Starbucks Responds to Security Criticism With App Update

Starbucks

Well, that was fast. After facing significant criticism this week over reports that its mobile app is not secure and does not encrypt users’ login information, Starbucks (NASDAQ:SBUX) confirmed Thursday that it is preparing to launch an update to its app that will provide additional “safeguards” for customers. It is still unclear when the world’s largest coffee chain will update its app to Starbucks version 2.6.2, but according to Apple Insider, the company’s CIO promised Thursday that an update is coming “soon” and will ensure that usernames and passwords are no longer stored as plain text.

Starbucks first came under the spotlight earlier this week when one of its own customers, security researcher Daniel Wood, publicly reported on the lack of security Starbucks’s app operates under. Wood first alerted the Seattle-based company in December that storing data about users of its iOS app in plain text and locally on a device leaves users vulnerable to theft if smartphones get left in the wrong hands, but Starbucks spokespeople maintained up until Thursday that the probability of the app being exploited is “very far fetched.”

Unfortunately for the coffee company, though, those claims left Starbucks open for criticism, and led some to report that Starbucks “chose security over convenience” for its iOS app — a rumor that Starbucks wouldn’t let fly. That’s why the chain agreed later in the week to upgrade its app with “extra layers of protection,” effectively assuaging the concern of its users, even if it wouldn’t admit that the update is necessary.

At a time when consumers are concerned about their data’s security more than ever, it’s not surprising that Starbucks conceded and agreed to launch an app update Thursday. It is possible that the chain learned from the mistake of Snapchat, which was told by researchers in January that its data was insecure, and then suffered a wide-spread hack only a few days later when its warnings were not taken seriously. It is thus clear that data vulnerability is now on users’ minds, and companies have no choice but to protect its users against any risks if it wants to avoid criticism.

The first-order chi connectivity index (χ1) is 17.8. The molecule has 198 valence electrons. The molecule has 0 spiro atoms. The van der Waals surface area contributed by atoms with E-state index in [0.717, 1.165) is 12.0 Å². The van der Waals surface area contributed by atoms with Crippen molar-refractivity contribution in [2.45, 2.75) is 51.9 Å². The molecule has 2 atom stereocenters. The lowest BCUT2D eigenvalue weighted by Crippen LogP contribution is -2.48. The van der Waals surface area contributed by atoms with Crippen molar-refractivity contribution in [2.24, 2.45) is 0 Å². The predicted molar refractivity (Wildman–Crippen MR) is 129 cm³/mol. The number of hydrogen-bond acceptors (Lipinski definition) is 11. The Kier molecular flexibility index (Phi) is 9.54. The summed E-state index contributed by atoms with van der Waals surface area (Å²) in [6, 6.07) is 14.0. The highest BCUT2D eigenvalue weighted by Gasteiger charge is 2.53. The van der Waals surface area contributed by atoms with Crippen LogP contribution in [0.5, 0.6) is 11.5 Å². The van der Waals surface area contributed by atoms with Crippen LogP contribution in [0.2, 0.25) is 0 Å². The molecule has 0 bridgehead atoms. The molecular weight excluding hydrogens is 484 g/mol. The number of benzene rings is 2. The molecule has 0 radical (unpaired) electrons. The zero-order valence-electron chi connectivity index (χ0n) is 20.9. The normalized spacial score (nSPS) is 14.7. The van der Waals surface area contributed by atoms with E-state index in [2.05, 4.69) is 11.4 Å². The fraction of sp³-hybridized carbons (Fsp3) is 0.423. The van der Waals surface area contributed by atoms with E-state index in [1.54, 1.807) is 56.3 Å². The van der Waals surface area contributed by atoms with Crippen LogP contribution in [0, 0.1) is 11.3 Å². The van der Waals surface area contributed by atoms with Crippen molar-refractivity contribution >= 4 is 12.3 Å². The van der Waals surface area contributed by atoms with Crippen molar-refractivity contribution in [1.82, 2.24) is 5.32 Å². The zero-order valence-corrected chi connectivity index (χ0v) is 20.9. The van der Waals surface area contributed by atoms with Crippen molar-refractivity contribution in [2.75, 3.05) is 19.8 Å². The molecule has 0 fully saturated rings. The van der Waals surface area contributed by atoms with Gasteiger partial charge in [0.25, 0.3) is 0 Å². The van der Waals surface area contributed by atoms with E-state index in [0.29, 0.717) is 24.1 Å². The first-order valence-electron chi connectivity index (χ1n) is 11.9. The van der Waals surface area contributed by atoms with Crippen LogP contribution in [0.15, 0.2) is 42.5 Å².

If you’re still wondering how Starbucks’s app was (and still is) leaving users vulnerable for a theft, it goes like this. Since Starbucks’ app saves customers’ usernames, passwords, and other personal information in plain text, Wood says that a hacker could easily pick up a lost phone, plug it into a laptop, and recover a Starbucks customer’s password without knowing the smartphone’s PIN code. It’s not that easy, though, because in order to access a customer’s information, one would need to access that person’s password, phone, have a computer handy, and know how to access the file.

Thus, it’s understandable why Starbucks maintains that exploitation is unlikely, but the company still needs to put users’ concerns at rest. App developers currently wrestle with the question of convenience versus privacy and security, and in this case, it is clear that security wins, even if it means requiring that customers now always sign into the app with an encrypted password.

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